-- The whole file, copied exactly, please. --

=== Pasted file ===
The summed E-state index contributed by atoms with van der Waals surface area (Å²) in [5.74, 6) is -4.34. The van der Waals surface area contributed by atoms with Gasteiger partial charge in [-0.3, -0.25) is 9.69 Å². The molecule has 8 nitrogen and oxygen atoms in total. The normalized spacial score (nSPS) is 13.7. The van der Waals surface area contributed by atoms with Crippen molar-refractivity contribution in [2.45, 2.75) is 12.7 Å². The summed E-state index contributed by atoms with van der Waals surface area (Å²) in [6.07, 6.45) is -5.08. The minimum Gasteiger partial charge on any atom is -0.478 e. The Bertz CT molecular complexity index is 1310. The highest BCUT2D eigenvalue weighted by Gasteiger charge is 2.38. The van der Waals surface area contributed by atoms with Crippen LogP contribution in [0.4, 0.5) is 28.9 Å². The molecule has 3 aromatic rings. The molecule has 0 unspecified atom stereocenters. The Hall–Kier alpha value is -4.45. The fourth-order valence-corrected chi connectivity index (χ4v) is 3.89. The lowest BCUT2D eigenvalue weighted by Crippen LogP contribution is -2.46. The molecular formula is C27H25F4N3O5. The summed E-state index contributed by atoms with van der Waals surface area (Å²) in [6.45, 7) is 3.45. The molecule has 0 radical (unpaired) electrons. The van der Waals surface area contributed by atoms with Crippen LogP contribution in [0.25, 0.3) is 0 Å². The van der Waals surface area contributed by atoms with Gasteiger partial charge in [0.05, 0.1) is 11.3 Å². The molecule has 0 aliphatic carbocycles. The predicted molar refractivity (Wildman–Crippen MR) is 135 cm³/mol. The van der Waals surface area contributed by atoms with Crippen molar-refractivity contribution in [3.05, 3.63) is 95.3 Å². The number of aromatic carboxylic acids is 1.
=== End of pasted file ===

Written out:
The summed E-state index contributed by atoms with van der Waals surface area (Å²) in [5.74, 6) is -4.34. The van der Waals surface area contributed by atoms with Gasteiger partial charge in [-0.3, -0.25) is 9.69 Å². The molecule has 8 nitrogen and oxygen atoms in total. The normalized spacial score (nSPS) is 13.7. The van der Waals surface area contributed by atoms with Crippen molar-refractivity contribution in [2.45, 2.75) is 12.7 Å². The summed E-state index contributed by atoms with van der Waals surface area (Å²) in [6.07, 6.45) is -5.08. The minimum Gasteiger partial charge on any atom is -0.478 e. The Bertz CT molecular complexity index is 1310. The highest BCUT2D eigenvalue weighted by Gasteiger charge is 2.38. The van der Waals surface area contributed by atoms with Crippen LogP contribution in [0.4, 0.5) is 28.9 Å². The molecule has 3 aromatic rings. The molecule has 0 unspecified atom stereocenters. The Hall–Kier alpha value is -4.45. The fourth-order valence-corrected chi connectivity index (χ4v) is 3.89. The lowest BCUT2D eigenvalue weighted by Crippen LogP contribution is -2.46. The molecular formula is C27H25F4N3O5. The summed E-state index contributed by atoms with van der Waals surface area (Å²) in [6.45, 7) is 3.45. The molecule has 0 radical (unpaired) electrons. The van der Waals surface area contributed by atoms with Crippen LogP contribution in [0.25, 0.3) is 0 Å². The van der Waals surface area contributed by atoms with Gasteiger partial charge in [0.05, 0.1) is 11.3 Å². The molecule has 0 aliphatic carbocycles. The predicted molar refractivity (Wildman–Crippen MR) is 135 cm³/mol. The van der Waals surface area contributed by atoms with Crippen molar-refractivity contribution in [3.05, 3.63) is 95.3 Å². The number of aromatic carboxylic acids is 1.